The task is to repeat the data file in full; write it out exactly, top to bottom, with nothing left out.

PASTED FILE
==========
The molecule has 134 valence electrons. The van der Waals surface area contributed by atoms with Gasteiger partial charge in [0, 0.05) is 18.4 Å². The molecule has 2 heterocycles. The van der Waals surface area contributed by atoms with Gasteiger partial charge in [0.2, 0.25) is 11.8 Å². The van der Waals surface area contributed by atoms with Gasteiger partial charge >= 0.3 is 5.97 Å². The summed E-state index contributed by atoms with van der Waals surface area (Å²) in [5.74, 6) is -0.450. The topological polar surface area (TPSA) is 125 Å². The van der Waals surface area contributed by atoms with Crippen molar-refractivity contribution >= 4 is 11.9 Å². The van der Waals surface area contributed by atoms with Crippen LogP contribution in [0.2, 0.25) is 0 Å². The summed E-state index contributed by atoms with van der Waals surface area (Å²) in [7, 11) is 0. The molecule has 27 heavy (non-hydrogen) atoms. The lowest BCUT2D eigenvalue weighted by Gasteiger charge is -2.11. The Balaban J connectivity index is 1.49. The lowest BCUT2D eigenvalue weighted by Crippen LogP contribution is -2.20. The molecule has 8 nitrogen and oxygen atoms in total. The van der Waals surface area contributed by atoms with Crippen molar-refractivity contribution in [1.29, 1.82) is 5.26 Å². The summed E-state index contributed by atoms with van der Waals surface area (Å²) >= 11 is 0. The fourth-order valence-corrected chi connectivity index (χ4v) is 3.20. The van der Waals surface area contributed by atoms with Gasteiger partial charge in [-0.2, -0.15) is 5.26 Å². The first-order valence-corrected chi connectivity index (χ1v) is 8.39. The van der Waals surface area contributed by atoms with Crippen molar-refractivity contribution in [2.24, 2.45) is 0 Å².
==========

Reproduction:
The molecule has 134 valence electrons. The van der Waals surface area contributed by atoms with Gasteiger partial charge in [0, 0.05) is 18.4 Å². The molecule has 2 heterocycles. The van der Waals surface area contributed by atoms with Gasteiger partial charge in [0.2, 0.25) is 11.8 Å². The van der Waals surface area contributed by atoms with Gasteiger partial charge >= 0.3 is 5.97 Å². The summed E-state index contributed by atoms with van der Waals surface area (Å²) in [5.74, 6) is -0.450. The topological polar surface area (TPSA) is 125 Å². The van der Waals surface area contributed by atoms with Crippen molar-refractivity contribution >= 4 is 11.9 Å². The van der Waals surface area contributed by atoms with Crippen LogP contribution in [0.2, 0.25) is 0 Å². The summed E-state index contributed by atoms with van der Waals surface area (Å²) in [7, 11) is 0. The molecule has 27 heavy (non-hydrogen) atoms. The lowest BCUT2D eigenvalue weighted by Gasteiger charge is -2.11. The Balaban J connectivity index is 1.49. The lowest BCUT2D eigenvalue weighted by Crippen LogP contribution is -2.20. The molecule has 8 nitrogen and oxygen atoms in total. The van der Waals surface area contributed by atoms with Crippen molar-refractivity contribution in [1.29, 1.82) is 5.26 Å². The summed E-state index contributed by atoms with van der Waals surface area (Å²) >= 11 is 0. The fourth-order valence-corrected chi connectivity index (χ4v) is 3.20. The van der Waals surface area contributed by atoms with Gasteiger partial charge in [-0.2, -0.15) is 5.26 Å². The first-order valence-corrected chi connectivity index (χ1v) is 8.39. The van der Waals surface area contributed by atoms with Crippen molar-refractivity contribution in [2.24, 2.45) is 0 Å².